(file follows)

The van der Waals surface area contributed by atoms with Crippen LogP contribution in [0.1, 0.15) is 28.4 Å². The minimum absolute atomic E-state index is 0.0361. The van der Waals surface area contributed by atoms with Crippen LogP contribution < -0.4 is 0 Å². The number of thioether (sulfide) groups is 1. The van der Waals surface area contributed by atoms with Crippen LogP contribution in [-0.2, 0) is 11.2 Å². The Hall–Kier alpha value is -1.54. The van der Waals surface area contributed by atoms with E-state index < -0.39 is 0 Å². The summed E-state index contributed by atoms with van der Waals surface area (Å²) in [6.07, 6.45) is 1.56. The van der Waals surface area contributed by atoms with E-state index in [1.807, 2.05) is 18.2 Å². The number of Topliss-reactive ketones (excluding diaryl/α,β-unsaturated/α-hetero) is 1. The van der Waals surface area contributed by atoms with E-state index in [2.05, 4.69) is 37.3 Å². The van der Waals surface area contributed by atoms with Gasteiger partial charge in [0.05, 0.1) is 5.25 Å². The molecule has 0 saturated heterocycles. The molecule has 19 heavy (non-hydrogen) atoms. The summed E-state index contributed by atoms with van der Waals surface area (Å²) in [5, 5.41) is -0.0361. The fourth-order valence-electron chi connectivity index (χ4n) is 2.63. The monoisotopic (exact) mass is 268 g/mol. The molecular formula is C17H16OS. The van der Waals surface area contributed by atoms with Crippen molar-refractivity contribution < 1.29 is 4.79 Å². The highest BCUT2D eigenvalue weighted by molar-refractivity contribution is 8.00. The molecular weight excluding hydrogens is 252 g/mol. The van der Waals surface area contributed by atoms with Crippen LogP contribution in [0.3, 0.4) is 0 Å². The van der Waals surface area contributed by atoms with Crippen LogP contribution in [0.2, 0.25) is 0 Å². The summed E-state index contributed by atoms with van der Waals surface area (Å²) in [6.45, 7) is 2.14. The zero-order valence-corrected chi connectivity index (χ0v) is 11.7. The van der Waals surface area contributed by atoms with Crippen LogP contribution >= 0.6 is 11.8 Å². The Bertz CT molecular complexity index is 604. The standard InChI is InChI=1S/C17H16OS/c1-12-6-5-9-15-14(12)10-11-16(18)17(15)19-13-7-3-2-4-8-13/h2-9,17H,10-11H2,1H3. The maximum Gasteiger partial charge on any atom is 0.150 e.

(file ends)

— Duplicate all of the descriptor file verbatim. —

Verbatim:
The van der Waals surface area contributed by atoms with Crippen LogP contribution in [0.1, 0.15) is 28.4 Å². The minimum absolute atomic E-state index is 0.0361. The van der Waals surface area contributed by atoms with Crippen LogP contribution < -0.4 is 0 Å². The number of thioether (sulfide) groups is 1. The van der Waals surface area contributed by atoms with Crippen LogP contribution in [-0.2, 0) is 11.2 Å². The Hall–Kier alpha value is -1.54. The van der Waals surface area contributed by atoms with E-state index < -0.39 is 0 Å². The summed E-state index contributed by atoms with van der Waals surface area (Å²) in [6.07, 6.45) is 1.56. The van der Waals surface area contributed by atoms with E-state index in [1.807, 2.05) is 18.2 Å². The number of Topliss-reactive ketones (excluding diaryl/α,β-unsaturated/α-hetero) is 1. The van der Waals surface area contributed by atoms with E-state index in [2.05, 4.69) is 37.3 Å². The van der Waals surface area contributed by atoms with Gasteiger partial charge in [0.05, 0.1) is 5.25 Å². The molecule has 0 saturated heterocycles. The molecule has 19 heavy (non-hydrogen) atoms. The summed E-state index contributed by atoms with van der Waals surface area (Å²) in [5, 5.41) is -0.0361. The fourth-order valence-electron chi connectivity index (χ4n) is 2.63. The monoisotopic (exact) mass is 268 g/mol. The molecular formula is C17H16OS. The van der Waals surface area contributed by atoms with Crippen molar-refractivity contribution < 1.29 is 4.79 Å². The highest BCUT2D eigenvalue weighted by molar-refractivity contribution is 8.00. The molecular weight excluding hydrogens is 252 g/mol. The van der Waals surface area contributed by atoms with Crippen LogP contribution in [0.3, 0.4) is 0 Å². The van der Waals surface area contributed by atoms with Crippen LogP contribution in [0.2, 0.25) is 0 Å². The summed E-state index contributed by atoms with van der Waals surface area (Å²) in [6.45, 7) is 2.14. The zero-order valence-corrected chi connectivity index (χ0v) is 11.7. The van der Waals surface area contributed by atoms with Crippen LogP contribution >= 0.6 is 11.8 Å². The Bertz CT molecular complexity index is 604. The standard InChI is InChI=1S/C17H16OS/c1-12-6-5-9-15-14(12)10-11-16(18)17(15)19-13-7-3-2-4-8-13/h2-9,17H,10-11H2,1H3. The maximum Gasteiger partial charge on any atom is 0.150 e.